As for Indian programmers doing that, I haven't heard of it, but that makes a lot of sense. They will most likely be cheaper.
If you email me more project info, I might be able to give you a better idea what of you might need, as well as my own bid.
--Mark
 
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Hi,
Mark is right wait till beta release is too late. You are a clever man to see problems beforehands. The figure is depended on the nature of the project and damage status. The travel and hotel expenses, you pick up the tab, the meals usually pick up by the consultants. But if you wanted industry celebrity, then you also need to pick up the meals expense too. Why don't you post the job specs on the Job Offered Forum and let people bit for it?
Regards,
MCao
 
Tonny Tssagovic
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Thanks for your replies Mark and Matt,
Well, as for now it is at the Idea phase (So you can guess that I am thinking ahead not to have problems later) and I wanted to have an idea in case I want to make a reasonable project costs estimate.
So nothing concrete for now, but thanks for your replies.
I was thinking that 20k is actually more then 20 Man-months (outsourcing to Asia costs) , and is the cost to have it redone from scratch in case it starts showing some probs. (At this stage at least the requirements will probably be clear, and the time spent so far would give a good idea of what is feasable and what is not).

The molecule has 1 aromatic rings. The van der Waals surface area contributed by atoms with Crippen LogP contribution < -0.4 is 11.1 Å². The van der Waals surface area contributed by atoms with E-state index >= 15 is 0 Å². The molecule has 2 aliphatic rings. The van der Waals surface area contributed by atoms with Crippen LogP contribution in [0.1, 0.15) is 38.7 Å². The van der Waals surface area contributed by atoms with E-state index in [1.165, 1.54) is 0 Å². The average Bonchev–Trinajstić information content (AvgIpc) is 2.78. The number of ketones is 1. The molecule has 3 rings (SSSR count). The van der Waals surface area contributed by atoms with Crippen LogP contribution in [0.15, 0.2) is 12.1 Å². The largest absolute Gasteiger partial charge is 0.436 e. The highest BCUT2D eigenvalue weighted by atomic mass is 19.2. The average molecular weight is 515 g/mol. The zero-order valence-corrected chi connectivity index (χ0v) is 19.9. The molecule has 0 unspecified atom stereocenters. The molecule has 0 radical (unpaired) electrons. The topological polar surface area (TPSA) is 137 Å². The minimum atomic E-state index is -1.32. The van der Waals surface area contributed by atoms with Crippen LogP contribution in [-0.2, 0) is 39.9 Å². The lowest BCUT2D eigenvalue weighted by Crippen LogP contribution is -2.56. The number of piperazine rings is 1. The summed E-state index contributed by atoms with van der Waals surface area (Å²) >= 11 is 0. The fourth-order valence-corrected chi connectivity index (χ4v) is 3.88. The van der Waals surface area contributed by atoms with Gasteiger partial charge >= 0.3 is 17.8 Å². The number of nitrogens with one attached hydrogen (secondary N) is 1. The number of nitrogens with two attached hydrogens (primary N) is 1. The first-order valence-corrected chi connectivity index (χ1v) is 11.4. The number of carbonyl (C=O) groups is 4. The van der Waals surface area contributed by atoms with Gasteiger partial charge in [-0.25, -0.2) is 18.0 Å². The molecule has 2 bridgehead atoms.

Any other ideas about the Costs of Gurus (I don't want to contact guys to tell them I don't have some concrete reqs /project)? Please share with us!
 
Mark Herschberg
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I'm glad to see you're thinking ahead.
What is the nature of the team? Usually you bring in someone from outside because you lack the capabilities internally. Do you have an architect/team lead? Is this person capable of doing the job, or is the job too big? Does it require certain expertise? Do you just need another pair of (well-trained) eyes to look at it?
Requirements are a critical area in that most engineers haven't been trained to do it well, and if you screw up the requirements, you're chances of a successful product have greatly diminished. Does your team know how to turn an idea into a requirements document?
A guru, as you call them, might be valuable to help:
- define specifications
- identify key technologies
- help architect a solution